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SAP LUW

Hi.

Can anyone tell what is SAP LUW and ABAP LUW?

What is SAP and ABAP memory?

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  • author's profile photo Former Member
    Former Member
    Posted on Jun 06, 2006 at 12:23 PM

    Hi,

    A Logical Unit of Work (LUW or database transaction) is an inseparable sequence of database operations which must be executed either in its entirety or not at all. For the database system, it thus constitutes a unit.

    LUWs help to guarantee database integrity. When an LUW has been successfully concluded, the database is once again in a correct state. If, however, an error occurs within an LUW, all database changes made since the beginning of the LUW are canceled and the database is then in the same state as before the LUW started.

    An LUW begins

    o each time you start a transaction

    o when the database changes of the previous LUW have been confirmed (database commit) or

    o when the database changes of the previous LUW have been cancelled (database rollback)

    An LUW ends

    o when the database changes have been confirmed (database commit) or

    o when the database changes have been canceled (database rollback)

    <b>SAP memory and ABAP memory</b><b>Using SAP memory</b>. User-specific memory retained for the duration of the session. Can only be used for simple field values.

    <b>Using ABAP memory</b>. Can be used to transfer data between internal modi. Can be used to transfer any ABAP/4 variables ( Fields, strings, internal tables, complex objects)

    <b>SAP memory</b>You use the SPA/GPA parameters to pass data. These paramters are saved globally in memory. The paramters are indetified by a three-character code.

    In dialog programs you can SET and GET these parameters in the attribute window of the screen field, by marking the SET and GET fields and put the name of the parameter in the ParameterId field.

    In a program ( Dialog or Report ) you can use the GET PARAMETER and SET PARAMETER statements:

    set parameter id 'RV1' field <fieldname>

    get parameter id 'RV1' field <fieldname>

    rgds,

    latheesh

    Message was edited by: Latheesh Kaduthara

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  • author's profile photo Former Member
    Former Member
    Posted on Jun 06, 2006 at 12:24 PM

    A Logical Unit of Work (LUW or database transaction) is an inseparable sequence of database operations which must be executed either in its entirety or not at all. For the database system, it thus constitutes a unit.

    LUWs help to guarantee database integrity. When an LUW has been successfully concluded, the database is once again in a correct state. If, however, an error occurs within an LUW, all database changes made since the beginning of the LUW are canceled and the database is then in the same state as before the LUW started.

    There is a difference between the cross-transaction SAP memory and the transaction-specific ABAP memory.

    Global SAP memory

    The global SAP memory is available to a user during the entire duration of a terminal session. Its contents are retained across transaction boundaries as well as external and internal sessions. The SET PARAMETER and GET PARAMETER statements allow you to write to, or read from, the SAP memory.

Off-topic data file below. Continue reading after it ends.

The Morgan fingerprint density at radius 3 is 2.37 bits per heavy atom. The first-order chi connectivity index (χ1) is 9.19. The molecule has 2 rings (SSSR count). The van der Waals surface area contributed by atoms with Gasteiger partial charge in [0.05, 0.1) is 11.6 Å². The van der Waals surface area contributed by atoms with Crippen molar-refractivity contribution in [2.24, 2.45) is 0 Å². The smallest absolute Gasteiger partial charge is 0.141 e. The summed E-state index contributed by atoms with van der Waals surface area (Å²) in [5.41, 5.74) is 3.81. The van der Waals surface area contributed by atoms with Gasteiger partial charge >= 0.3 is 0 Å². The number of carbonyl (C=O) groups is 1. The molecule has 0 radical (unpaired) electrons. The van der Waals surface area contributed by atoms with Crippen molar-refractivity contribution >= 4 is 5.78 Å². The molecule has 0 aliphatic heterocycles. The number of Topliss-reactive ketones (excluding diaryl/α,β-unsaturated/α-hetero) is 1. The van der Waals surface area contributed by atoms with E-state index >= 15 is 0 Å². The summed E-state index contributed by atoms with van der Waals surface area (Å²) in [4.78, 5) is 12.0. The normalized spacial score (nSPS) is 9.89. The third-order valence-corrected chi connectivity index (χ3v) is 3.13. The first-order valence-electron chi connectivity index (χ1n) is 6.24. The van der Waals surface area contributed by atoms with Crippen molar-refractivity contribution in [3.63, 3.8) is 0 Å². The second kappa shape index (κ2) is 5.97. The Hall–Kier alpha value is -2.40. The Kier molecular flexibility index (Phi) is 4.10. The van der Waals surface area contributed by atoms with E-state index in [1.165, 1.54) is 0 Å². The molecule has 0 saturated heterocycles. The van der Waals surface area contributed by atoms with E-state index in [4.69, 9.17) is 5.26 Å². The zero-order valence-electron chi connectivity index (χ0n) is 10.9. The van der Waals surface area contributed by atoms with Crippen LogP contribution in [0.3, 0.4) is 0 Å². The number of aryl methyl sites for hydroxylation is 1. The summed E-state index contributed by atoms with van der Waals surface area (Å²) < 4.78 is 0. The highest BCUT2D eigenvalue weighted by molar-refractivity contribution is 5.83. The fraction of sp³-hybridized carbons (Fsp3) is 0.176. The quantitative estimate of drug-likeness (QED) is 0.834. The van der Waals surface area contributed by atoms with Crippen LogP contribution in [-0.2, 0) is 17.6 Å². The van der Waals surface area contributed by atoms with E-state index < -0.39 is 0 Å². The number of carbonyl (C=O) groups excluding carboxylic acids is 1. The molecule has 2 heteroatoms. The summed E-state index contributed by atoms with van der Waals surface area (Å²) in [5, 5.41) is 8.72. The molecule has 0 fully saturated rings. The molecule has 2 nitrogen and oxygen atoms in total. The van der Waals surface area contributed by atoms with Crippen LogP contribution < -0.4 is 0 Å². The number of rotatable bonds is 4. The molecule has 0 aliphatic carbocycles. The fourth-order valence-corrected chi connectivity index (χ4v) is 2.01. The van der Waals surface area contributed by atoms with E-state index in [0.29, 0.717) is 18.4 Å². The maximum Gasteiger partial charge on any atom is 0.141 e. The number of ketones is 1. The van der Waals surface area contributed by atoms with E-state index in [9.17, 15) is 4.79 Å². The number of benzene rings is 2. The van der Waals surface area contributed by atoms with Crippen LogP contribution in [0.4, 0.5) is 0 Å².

Input fields on screens can be linked with parameters in the SAP memory, which allows you to preassign values to the input fields on initial screens.

    With general screens, the linking takes place during the definition of the screen using the Screen Painter tool. When setting the field attributes of an input field, you can specify the ID of an SPA/GPA parameter in the Parameter-ID attribute. In the checkboxes SET Parameter and GET Parameter you can specify whether the screen field is filled with the value of the SPA/GPA parameter at the time of PBO or whether the SPA/GPA parameter is filled with the user input on the screen at the time of PAI.

    With selection screens, the linking is carried out using the MEMORY ID addition to the PARAMETERS or SELECT-OPTIONS statement. If you specify an SPA/GPA parameter ID, when declaring a parameter or selection criterion, the relevant input field is linked with the parameter.

    Local SAP memory

    The local SAP memory is available to the user throughout a transaction, within which you can also call other program units, for example using SUBMIT or CALL TRANSACTION. With SET PARAMETER you write to both the global and the local SAP memory. If the global SAP memory is changed by an external mode of the same user, the local SAP memory remains unchanged. This ensures that parameters set in the frame of a transaction remain unchanged until the end of this transaction. The local SAP memory is deleted after the transaction is ended.

    ABAP memory

    The contents of the ABAP memory are retained only during the lifetime of an external session (see also Organization of Modularization Units). You can retain or pass data across internal sessions. The EXPORT TO MEMORY and IMPORT FROM MEMORY statements allow you to write data to, or read data from, the ABAP memory.

    Please consult Data Area and Modularization Unit Organization documentation as well.

    and

    Memory Structures of an ABAP Program

    An LUW begins

    each time you start a transaction

    when the database changes of the previous LUW have been confirmed (database commit) or

    when the database changes of the previous LUW have been cancelled (database rollback)

    An LUW ends

    when the database changes have been confirmed (database commit) or

    when the database changes have been canceled (database rollback)

    Database commit and rollback

    Within an LUW, database changes are not made until after a database commit. Prior to this, any database change can be canceled by a database rollback.

    In the R/3 System, a database commit is triggered either automatically or by the ABAP/4 command COMMIT WORK or the appropriate Native SQL command for the database system.

    Similarly, a database rollback is triggered either automatically or by the ABAP/4 command ROLLBACK WORK or the appropriate Native SQL command for the database system.

    A database commit is triggered automatically by

    each screen change, and especially after the ABAP/4 commands CALL SCREEN, CALL DIALOG, CALL TRANSACTION, MESSAGE or

    a Remote Function Call

    A database rollback is triggered automatically by

    errors which occur at runtime or